About a month ago, the Freakonomics radio show asked the question “What’s The ‘Best’ Exercise?” in their weekly episode. This is a tough question, because there are many criteria you could use to assess this question. Does “Best” mean the one that works the largest variety of muscles? The one that we can do starting when we are young and continue until we are very old? Is it the one that provides the most benefit? Is it the one that provides optimal health benefit for the least input? Or is it the most enjoyable? As you can see, this is a hard question to answer.

In some ways, the answer to this question is: The “Best” form of is the one that you will do regularly. is a habit, and hard work and persistence are more important than scientifically proven results. A “beach-ready” body that you have one summer when you are 24 is less valuable than the more moderately toned one you maintain for decades. Thus, the that you find enjoyable enough to engage in regularly is the “Best” one. By far.

That said, there is some interesting research out there on the “value” of some forms of exercise as opposed to others, and the best way to quantify this is by using the MET as a unit of measure. MET stands for , and is a way to quantify the amount of energy burned by a given activity. 1 MET, for example, is roughly equivalent to sitting quietly, whereas walking at a slow pace has a MET value of 2, or twice that of sitting quietly. The higher the MET value, the greater the energy expenditure for a given activity.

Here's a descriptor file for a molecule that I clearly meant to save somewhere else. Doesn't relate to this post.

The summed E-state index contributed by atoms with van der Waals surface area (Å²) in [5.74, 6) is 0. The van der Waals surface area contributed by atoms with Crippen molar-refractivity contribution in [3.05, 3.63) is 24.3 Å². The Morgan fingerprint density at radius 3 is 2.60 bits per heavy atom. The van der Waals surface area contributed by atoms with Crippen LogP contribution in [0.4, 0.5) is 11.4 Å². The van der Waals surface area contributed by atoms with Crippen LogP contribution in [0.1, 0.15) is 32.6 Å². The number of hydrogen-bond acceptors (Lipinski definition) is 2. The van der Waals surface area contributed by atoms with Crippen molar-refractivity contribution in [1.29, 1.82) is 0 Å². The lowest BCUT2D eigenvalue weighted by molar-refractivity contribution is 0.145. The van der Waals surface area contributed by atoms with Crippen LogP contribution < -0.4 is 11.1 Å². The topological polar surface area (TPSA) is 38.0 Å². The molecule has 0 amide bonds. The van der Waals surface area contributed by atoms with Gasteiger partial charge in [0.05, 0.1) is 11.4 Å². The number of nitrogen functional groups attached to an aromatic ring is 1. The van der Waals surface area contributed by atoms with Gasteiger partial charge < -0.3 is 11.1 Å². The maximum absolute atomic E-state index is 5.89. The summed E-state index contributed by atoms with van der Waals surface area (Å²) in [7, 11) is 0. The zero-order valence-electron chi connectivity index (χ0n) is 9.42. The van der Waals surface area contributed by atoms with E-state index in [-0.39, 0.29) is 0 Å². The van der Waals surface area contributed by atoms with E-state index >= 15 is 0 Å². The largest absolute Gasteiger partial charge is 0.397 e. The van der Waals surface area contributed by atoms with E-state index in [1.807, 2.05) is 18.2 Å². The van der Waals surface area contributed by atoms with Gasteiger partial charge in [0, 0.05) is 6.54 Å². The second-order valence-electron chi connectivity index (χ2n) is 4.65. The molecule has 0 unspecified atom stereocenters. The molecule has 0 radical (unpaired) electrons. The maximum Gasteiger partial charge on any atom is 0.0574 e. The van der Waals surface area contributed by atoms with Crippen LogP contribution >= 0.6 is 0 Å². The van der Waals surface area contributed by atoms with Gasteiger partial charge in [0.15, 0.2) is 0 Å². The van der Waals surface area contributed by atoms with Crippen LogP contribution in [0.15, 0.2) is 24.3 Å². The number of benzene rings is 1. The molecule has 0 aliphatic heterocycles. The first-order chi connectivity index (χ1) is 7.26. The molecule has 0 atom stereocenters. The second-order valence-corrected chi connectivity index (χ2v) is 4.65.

But how do we use this information? What are various activities “worth”?

Well, would direct you to this document, produced by the CDC, which gives some examples of moderate and vigorous activity. You might find this helpful, or you may find it a bit difficult to navigate. I’d refer you instead to this website, which provides lists of all kinds of activities, grouped into categories such as Bicycling, Dancing, Home Repair, and . Just about any activity you can think of has been measured and updated over the past 20 years.

While some of this information is what you already know – e.g. basketball requires more energy than billiards – it’s still helpful for those who are considering picking up a sport for health benefits. But again we come back to the important question of what kind of exercise you will stick with. at a 10 minute/mile pace has a higher MET value than basketball, but the social reinforcement of a team sport is likely to keep you engaged over a long period of time. So take the information with a grain of salt. One form of exercise may burn more calories than another, but if you won’t do it, is it worth investing in?

After all, what do you want to do to keep active?